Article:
On Thursday, September 20, 2012, the House failed to pass a bill that would allocate 55,000 green cards per year to those students who graduated from U.S. universities with a Master’s or Doctorate Degree in science, technology, engineering or math (concentrations commonly referred to as STEM occupations). International graduates of U.S. universities in STEM fields have long been sought after by top U.S. employers who find it difficult to fill positions requiring highly technical training. Many employers, as well as numerous technology and business groups, support a path for STEM graduates to maintain lawful immigration status and continue contributing to the U.S. economy.

The rejected bill, Rep. Lamar Smith’s (R-TX) STEM Jobs Act of 2012 (H.R. 6429), would have ended the Diversity Visa Program and taken the 55,000 visas from that program and shifted them to STEM graduates (giving priority to students earning Doctorate degrees). Some opponents of H.R. 6429 argued that it would end an important program allowing immigrants from countries not currently represented in high numbers the opportunity to come to the United States.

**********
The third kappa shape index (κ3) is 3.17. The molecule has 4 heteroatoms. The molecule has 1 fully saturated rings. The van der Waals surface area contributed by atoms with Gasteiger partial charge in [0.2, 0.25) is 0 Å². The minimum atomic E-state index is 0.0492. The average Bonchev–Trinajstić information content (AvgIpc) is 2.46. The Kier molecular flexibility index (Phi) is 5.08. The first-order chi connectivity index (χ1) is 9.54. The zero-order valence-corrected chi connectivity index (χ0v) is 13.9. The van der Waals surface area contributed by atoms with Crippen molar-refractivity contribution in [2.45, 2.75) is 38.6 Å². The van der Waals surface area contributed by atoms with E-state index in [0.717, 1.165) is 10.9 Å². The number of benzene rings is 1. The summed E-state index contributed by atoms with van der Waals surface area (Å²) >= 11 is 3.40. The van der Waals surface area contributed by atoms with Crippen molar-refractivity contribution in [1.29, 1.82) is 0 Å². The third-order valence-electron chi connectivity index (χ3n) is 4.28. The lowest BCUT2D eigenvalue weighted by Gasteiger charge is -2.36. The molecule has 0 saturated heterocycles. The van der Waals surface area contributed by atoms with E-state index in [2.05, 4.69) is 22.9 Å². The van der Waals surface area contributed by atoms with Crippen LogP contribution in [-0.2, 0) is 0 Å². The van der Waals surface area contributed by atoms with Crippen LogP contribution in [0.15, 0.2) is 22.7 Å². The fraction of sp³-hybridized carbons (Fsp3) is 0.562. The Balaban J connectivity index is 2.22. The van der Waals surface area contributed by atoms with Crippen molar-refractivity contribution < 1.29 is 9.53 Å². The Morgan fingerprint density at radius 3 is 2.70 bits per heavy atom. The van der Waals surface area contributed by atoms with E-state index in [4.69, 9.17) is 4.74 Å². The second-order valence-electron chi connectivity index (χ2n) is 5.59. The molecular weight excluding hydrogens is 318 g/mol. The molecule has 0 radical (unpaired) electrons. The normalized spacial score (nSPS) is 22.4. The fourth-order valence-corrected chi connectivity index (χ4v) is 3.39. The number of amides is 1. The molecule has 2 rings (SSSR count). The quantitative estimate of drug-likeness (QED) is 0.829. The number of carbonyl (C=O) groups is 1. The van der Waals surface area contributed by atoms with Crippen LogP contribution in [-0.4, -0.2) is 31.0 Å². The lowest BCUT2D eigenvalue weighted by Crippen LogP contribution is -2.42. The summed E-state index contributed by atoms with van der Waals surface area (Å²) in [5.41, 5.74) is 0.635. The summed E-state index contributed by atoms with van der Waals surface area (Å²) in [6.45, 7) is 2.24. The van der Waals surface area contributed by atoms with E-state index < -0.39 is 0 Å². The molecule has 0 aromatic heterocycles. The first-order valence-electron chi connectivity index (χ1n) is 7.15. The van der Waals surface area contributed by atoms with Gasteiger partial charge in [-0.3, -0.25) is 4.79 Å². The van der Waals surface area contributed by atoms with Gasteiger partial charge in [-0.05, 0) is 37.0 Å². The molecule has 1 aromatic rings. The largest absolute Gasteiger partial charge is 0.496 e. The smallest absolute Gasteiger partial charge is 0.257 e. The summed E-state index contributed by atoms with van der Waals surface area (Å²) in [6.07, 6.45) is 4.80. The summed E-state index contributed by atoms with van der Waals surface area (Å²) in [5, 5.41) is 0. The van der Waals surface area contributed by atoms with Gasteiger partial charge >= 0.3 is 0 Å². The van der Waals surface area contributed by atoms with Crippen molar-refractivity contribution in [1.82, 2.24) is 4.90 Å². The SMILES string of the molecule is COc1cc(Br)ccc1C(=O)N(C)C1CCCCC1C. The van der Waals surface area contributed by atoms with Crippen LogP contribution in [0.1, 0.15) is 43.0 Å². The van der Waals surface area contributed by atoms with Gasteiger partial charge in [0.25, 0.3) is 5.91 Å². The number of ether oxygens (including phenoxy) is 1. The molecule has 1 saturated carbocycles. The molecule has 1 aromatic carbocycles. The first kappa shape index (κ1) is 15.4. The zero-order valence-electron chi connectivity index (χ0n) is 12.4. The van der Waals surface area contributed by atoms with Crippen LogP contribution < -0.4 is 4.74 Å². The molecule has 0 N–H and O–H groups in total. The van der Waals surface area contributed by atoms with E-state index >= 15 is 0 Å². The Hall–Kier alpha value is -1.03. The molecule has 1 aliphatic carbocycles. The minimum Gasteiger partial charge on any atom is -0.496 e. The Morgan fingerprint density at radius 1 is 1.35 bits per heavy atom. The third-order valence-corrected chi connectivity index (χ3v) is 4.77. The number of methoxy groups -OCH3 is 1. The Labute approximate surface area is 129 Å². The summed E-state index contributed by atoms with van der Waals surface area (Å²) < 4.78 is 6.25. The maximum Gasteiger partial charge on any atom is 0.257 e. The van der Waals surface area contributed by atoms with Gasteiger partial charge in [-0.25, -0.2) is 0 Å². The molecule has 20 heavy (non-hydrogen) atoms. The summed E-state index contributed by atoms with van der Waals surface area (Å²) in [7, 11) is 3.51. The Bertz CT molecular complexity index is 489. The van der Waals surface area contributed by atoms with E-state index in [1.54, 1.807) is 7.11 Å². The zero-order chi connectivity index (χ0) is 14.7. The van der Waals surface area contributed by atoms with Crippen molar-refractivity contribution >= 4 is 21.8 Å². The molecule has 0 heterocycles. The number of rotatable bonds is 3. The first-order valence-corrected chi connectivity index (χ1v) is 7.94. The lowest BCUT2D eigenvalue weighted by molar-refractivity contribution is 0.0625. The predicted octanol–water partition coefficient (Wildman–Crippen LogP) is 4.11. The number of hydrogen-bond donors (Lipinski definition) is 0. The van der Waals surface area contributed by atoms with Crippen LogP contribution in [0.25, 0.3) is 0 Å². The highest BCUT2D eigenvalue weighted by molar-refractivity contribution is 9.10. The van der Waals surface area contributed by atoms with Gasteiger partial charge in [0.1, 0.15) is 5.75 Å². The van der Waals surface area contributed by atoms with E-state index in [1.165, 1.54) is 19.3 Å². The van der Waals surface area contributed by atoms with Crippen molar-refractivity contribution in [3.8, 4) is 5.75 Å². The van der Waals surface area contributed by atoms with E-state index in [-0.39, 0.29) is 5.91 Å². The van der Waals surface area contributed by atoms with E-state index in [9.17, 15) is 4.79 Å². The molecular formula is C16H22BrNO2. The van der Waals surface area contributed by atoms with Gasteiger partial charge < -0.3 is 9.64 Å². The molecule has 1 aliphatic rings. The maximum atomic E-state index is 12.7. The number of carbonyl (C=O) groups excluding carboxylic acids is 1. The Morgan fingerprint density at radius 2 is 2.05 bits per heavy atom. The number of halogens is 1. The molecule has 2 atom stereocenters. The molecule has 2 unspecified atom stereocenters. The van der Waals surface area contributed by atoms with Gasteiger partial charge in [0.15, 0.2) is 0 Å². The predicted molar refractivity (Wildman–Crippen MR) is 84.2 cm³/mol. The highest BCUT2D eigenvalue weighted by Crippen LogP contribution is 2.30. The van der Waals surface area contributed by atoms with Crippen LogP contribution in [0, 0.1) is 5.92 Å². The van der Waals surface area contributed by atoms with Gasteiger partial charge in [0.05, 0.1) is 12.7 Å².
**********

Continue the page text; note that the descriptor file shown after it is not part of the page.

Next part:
The Diversity Visa Program grants green cards to worldwide applicants via lottery. The program targets countries with historically low immigration rates to the United States. For some applicants it is their only option of lawful immigration to the United States. Some members of Congress have cited the Diversity Visa Program as a good foreign diplomacy program and contend that to end it would harm some U.S.-foreign relations.

Representative Zoe Lofgren (D-CA), who opposed Rep. Smith’s bill, authored an alternative bill that also allocated 55,000 green cards per year for STEM graduates. The major difference in Rep. Lofgren’s bill was, rather than ending the Diversity Visa Program, it simply added 55,000 green cards for STEM graduates.

With an ailing economy, some groups oppose any effort to increase immigration sponsorship for international students. These critics cite many U.S. college students graduating unemployed or underemployed, as well as many professionals in STEM careers who are currently looking for employment.

The bills offered by Reps. Smith and Lofgren—as well as yet another bill, sponsored by Senator Charles Schumer (D-NY)—generated a great deal of communication across the aisle. Both Democrats and Republicans have shown an interest in a program to benefit STEM graduates, but the mechanics of such a program have not been worked out yet. Many are hopeful a STEM bill will pass in November, following the presidential election.